Industrial and commercial motor suppliers are at the helm of a major problem. Historically, vendors like ABB, WEG, Siemens, and Nidec have had minimal difficulty securing supply of key raw materials used in the manufacturing of their motors. Of course, there have been many supply disruptions throughout the market’s life, but very few have evolved into longer-term issues. However, we are beginning to observe one supply disruption that will likely challenge motor vendors’ ability to produce for years to come.
Electric steel is used heavily in the manufacturing of electric motors. The material is key to producing the electromagnetic field used to turn the rotor. Without the electromagnetic properties associated with this iron alloy, the performance of electric motors would be substantially compromised. Historically, motors used in commercial and industrial applications have represented a major customer base for electric steel suppliers, and motor vendors have resultingly had little difficultly ensuring prioritized supply lines. However, the share of business held by commercial and industrial electric motor vendors is being threatened by the automotive sector in the wake of electric vehicles.
As electric vehicle production continues to grow, so does the associated demand for the electric steel used in the motors to power them. Resultingly, the bargaining power between commercial/industrial electric motor vendors and their steel suppliers is becoming increasingly undermined. As this trend progresses, it will impact vendors’ ability to secure the electric steel necessary for production, resulting in longer lead times, and higher prices for customers.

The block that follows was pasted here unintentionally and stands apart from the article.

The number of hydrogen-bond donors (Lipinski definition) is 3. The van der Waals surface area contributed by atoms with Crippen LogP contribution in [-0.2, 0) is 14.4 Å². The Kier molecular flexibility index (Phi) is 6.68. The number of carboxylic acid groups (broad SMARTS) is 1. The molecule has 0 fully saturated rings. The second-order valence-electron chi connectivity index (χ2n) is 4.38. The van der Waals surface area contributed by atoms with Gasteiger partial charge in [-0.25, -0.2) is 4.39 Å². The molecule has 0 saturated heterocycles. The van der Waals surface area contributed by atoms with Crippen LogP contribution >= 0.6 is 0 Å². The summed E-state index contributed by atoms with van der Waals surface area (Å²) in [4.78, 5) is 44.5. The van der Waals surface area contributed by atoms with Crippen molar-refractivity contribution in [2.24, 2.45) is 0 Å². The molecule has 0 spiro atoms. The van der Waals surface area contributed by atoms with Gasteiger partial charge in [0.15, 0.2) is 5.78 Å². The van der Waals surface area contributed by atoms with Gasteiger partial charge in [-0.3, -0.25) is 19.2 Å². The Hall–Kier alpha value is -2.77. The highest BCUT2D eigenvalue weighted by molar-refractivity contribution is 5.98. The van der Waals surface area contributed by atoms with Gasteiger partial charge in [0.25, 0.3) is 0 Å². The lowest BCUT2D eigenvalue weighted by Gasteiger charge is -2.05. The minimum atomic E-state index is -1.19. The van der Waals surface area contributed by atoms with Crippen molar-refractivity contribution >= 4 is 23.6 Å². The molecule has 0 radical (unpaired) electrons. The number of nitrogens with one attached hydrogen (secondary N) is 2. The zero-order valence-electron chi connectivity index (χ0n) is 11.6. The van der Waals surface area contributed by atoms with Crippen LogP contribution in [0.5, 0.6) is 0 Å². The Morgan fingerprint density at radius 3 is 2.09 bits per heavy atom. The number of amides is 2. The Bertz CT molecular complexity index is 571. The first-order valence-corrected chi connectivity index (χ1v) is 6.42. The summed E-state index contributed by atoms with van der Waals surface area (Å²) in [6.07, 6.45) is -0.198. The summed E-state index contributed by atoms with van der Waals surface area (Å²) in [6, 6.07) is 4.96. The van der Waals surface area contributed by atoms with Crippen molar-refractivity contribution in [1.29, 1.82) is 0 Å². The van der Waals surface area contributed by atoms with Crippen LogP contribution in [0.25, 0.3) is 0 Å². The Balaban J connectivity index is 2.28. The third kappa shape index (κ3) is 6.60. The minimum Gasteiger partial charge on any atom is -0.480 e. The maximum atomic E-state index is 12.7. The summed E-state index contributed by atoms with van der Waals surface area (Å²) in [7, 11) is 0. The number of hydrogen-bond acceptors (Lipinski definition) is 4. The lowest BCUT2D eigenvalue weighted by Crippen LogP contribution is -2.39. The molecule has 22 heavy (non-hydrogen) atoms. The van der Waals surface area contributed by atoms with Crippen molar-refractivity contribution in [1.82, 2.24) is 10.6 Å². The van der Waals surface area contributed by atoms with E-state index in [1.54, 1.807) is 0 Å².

The State of This Problem Today
The process which takes place after crude steel is formed dictates the kinds of things the material can be used for. One of these processes is referred to as “cold-rolling”, which produces what is known as “cold-rolled steel”—the type used in electric steel. Cold-rolled steel makes up a relatively small portion of overall steel demand and the process is notoriously capital intensive. Resultingly, increases in production capacity are slow.
Over the last 1–2 years we’ve seen the price of cold-rolled steel climb to historic levels. The federal reserve tracks the price of cold rolled steel globally. Shown in the right table, the price of the commodity rose to more than 400 percent of its price in January of 2016.